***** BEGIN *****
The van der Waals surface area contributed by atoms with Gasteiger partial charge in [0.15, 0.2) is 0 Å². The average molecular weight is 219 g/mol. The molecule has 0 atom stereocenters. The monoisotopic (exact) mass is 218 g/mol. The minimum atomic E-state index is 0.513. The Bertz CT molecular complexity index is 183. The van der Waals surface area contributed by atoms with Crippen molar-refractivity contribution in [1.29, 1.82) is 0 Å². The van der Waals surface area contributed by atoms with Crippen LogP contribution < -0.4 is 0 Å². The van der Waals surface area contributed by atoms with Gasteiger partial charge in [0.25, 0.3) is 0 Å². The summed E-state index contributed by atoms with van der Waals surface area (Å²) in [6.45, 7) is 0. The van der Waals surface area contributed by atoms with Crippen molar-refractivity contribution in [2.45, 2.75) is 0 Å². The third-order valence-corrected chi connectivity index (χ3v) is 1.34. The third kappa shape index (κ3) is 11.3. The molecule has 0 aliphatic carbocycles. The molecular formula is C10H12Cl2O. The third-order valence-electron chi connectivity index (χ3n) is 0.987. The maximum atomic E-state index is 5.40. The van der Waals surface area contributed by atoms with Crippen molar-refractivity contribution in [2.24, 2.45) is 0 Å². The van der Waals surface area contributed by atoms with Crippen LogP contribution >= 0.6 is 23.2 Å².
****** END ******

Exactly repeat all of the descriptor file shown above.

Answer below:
The van der Waals surface area contributed by atoms with Gasteiger partial charge in [0.15, 0.2) is 0 Å². The average molecular weight is 219 g/mol. The molecule has 0 atom stereocenters. The monoisotopic (exact) mass is 218 g/mol. The minimum atomic E-state index is 0.513. The Bertz CT molecular complexity index is 183. The van der Waals surface area contributed by atoms with Crippen molar-refractivity contribution in [1.29, 1.82) is 0 Å². The van der Waals surface area contributed by atoms with Crippen LogP contribution < -0.4 is 0 Å². The van der Waals surface area contributed by atoms with Gasteiger partial charge in [0.25, 0.3) is 0 Å². The summed E-state index contributed by atoms with van der Waals surface area (Å²) in [6.45, 7) is 0. The van der Waals surface area contributed by atoms with Crippen molar-refractivity contribution in [2.45, 2.75) is 0 Å². The third-order valence-corrected chi connectivity index (χ3v) is 1.34. The third kappa shape index (κ3) is 11.3. The molecule has 0 aliphatic carbocycles. The molecular formula is C10H12Cl2O. The third-order valence-electron chi connectivity index (χ3n) is 0.987. The maximum atomic E-state index is 5.40. The van der Waals surface area contributed by atoms with Crippen molar-refractivity contribution in [2.24, 2.45) is 0 Å². The van der Waals surface area contributed by atoms with Crippen LogP contribution >= 0.6 is 23.2 Å².